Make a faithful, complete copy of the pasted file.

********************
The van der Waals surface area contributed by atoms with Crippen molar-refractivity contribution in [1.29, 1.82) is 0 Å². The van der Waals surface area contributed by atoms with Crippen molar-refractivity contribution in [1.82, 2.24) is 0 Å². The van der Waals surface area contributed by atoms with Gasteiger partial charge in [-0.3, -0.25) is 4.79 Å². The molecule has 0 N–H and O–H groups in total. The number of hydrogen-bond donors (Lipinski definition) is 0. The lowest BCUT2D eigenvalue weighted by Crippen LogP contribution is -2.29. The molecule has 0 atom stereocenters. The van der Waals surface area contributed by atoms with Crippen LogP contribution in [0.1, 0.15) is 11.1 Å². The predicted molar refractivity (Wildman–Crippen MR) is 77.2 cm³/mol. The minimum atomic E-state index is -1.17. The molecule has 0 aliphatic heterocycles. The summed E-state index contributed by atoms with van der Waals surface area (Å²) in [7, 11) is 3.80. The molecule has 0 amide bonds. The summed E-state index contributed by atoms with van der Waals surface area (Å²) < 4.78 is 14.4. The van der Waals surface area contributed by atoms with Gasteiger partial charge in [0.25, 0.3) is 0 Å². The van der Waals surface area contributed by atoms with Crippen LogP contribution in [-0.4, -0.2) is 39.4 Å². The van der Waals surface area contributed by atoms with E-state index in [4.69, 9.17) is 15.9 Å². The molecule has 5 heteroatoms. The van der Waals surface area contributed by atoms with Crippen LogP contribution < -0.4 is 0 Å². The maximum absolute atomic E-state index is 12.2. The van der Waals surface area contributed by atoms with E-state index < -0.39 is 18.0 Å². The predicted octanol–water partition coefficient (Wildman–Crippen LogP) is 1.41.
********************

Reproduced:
The van der Waals surface area contributed by atoms with Crippen molar-refractivity contribution in [1.29, 1.82) is 0 Å². The van der Waals surface area contributed by atoms with Crippen molar-refractivity contribution in [1.82, 2.24) is 0 Å². The van der Waals surface area contributed by atoms with Gasteiger partial charge in [-0.3, -0.25) is 4.79 Å². The molecule has 0 N–H and O–H groups in total. The number of hydrogen-bond donors (Lipinski definition) is 0. The lowest BCUT2D eigenvalue weighted by Crippen LogP contribution is -2.29. The molecule has 0 atom stereocenters. The van der Waals surface area contributed by atoms with Crippen LogP contribution in [0.1, 0.15) is 11.1 Å². The predicted molar refractivity (Wildman–Crippen MR) is 77.2 cm³/mol. The minimum atomic E-state index is -1.17. The molecule has 0 aliphatic heterocycles. The summed E-state index contributed by atoms with van der Waals surface area (Å²) in [7, 11) is 3.80. The molecule has 0 amide bonds. The summed E-state index contributed by atoms with van der Waals surface area (Å²) < 4.78 is 14.4. The van der Waals surface area contributed by atoms with Gasteiger partial charge in [0.25, 0.3) is 0 Å². The van der Waals surface area contributed by atoms with Crippen LogP contribution in [-0.4, -0.2) is 39.4 Å². The van der Waals surface area contributed by atoms with E-state index in [4.69, 9.17) is 15.9 Å². The molecule has 5 heteroatoms. The van der Waals surface area contributed by atoms with Crippen LogP contribution < -0.4 is 0 Å². The maximum absolute atomic E-state index is 12.2. The van der Waals surface area contributed by atoms with E-state index < -0.39 is 18.0 Å². The predicted octanol–water partition coefficient (Wildman–Crippen LogP) is 1.41.